North Carolina Senate passes farm bill that keeps smokable hemp legal in 2021

Smokable hemp looks set to remain legal in North Carolina next year after the state’s General Assembly sent the state’s farm bill to the governor without new regulations for the hemp industry.

The Senate gave final approval on Thursday to a compromise measure that also got House support on Wednesday.

An agreement between House and Senate negotiators last summer got waylaid over controversies on hemp production and farmers who want to offer shooting sports on their land. Language addressing both topics were omitted from the final bill now heading to Gov. Roy Cooper’s desk for his signature.

The main issue over hemp was the legality of smokable hemp, which lacks the concentration of the compound that gives marijuana its high. Law enforcement wanted smokable hemp banned, saying the look and smell make it impossible to differentiate from illegal marijuana in police actions. Farmers who produce it say the crop is profitable.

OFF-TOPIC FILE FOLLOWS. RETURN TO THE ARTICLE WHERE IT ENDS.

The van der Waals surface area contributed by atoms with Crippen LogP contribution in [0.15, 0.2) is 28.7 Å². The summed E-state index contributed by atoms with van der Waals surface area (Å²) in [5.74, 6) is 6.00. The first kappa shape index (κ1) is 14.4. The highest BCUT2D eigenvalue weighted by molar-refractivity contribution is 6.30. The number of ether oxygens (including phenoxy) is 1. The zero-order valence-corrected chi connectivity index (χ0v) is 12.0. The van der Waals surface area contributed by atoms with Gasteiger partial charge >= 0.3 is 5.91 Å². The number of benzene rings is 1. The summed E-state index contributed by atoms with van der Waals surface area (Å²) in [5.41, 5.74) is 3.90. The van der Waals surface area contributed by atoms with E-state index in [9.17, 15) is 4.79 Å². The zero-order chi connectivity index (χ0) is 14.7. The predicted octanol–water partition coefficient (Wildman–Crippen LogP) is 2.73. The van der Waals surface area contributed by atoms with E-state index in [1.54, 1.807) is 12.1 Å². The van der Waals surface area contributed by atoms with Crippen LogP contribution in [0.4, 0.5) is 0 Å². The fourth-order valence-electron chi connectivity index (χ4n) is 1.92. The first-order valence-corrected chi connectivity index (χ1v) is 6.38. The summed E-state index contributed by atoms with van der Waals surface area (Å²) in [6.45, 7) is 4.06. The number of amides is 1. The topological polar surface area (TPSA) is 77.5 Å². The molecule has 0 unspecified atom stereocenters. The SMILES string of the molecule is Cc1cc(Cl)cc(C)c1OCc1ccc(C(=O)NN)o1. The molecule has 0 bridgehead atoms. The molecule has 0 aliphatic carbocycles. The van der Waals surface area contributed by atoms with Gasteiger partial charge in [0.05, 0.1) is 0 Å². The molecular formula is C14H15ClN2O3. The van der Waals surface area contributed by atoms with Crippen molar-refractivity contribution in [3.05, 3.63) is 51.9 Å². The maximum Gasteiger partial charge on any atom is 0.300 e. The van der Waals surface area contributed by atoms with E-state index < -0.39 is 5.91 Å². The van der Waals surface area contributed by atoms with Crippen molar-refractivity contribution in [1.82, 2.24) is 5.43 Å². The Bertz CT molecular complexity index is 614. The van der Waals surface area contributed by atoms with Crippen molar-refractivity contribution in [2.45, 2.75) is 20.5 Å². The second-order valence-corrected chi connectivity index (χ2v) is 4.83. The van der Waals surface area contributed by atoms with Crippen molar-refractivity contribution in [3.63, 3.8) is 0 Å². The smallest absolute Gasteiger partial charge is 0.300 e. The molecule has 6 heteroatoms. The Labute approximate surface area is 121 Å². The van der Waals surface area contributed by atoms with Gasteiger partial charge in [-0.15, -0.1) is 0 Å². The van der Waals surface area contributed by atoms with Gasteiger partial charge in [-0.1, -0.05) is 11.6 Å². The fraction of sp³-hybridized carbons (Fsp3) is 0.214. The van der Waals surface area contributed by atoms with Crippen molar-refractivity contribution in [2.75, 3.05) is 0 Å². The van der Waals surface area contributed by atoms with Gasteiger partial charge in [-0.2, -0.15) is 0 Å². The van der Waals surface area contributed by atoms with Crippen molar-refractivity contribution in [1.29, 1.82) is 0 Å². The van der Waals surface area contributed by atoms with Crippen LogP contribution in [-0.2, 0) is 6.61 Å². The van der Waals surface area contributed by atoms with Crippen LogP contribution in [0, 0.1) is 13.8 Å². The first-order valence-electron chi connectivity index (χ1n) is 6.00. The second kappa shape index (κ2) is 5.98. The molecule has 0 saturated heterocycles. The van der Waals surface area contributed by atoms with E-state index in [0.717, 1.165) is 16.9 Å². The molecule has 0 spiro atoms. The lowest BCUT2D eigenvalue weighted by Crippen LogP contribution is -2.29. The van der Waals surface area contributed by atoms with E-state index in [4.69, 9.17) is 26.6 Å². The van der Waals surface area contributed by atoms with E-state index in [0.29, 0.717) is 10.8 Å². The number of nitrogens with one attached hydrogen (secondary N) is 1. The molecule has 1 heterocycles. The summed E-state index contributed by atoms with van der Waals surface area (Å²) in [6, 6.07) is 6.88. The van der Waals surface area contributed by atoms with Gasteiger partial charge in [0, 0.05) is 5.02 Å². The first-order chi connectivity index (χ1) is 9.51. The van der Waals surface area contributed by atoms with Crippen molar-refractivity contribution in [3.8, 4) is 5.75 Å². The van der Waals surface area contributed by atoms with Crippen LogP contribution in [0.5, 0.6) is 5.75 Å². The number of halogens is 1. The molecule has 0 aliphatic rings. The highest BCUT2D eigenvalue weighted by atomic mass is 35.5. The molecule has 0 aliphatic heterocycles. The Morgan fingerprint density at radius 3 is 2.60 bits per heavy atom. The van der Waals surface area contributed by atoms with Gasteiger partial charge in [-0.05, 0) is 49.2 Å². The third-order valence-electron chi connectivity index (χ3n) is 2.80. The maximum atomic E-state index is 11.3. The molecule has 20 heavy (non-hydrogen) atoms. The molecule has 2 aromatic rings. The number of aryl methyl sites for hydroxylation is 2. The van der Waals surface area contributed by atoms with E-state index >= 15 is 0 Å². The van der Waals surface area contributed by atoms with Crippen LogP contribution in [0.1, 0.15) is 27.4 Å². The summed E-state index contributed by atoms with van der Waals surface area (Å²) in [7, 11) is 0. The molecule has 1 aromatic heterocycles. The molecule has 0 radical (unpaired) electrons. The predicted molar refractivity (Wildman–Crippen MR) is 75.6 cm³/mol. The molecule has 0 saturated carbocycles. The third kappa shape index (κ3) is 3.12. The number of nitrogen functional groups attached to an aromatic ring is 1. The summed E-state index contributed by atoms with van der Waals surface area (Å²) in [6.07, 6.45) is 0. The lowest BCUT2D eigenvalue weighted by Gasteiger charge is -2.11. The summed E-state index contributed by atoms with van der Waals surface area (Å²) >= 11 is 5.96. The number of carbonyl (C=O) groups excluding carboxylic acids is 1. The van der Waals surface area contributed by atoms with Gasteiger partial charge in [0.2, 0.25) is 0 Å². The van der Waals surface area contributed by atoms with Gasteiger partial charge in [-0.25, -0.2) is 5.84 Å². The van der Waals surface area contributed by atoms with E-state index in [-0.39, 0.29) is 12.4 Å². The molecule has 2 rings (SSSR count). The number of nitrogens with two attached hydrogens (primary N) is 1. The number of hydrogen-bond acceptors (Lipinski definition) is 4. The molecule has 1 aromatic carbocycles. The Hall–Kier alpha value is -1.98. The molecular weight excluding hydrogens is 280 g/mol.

The final measure also leaves out a broader regulatory structure to expand industrial hemp production in North Carolina.

Sen. Brent Jackson, a Sampson County Republican and chief Senate bill negotiator, said North Carolina hemp will continue to follow rules under a production pilot project. He said retaining the pilot makes sense since federal rules that would expand production have been changing.

North Carolina is one of 20 states that chose to follow the 2014 pilot project rules for this year’s hemp growing season rather than adhere to federal guidelines on the crop.

Associated Press

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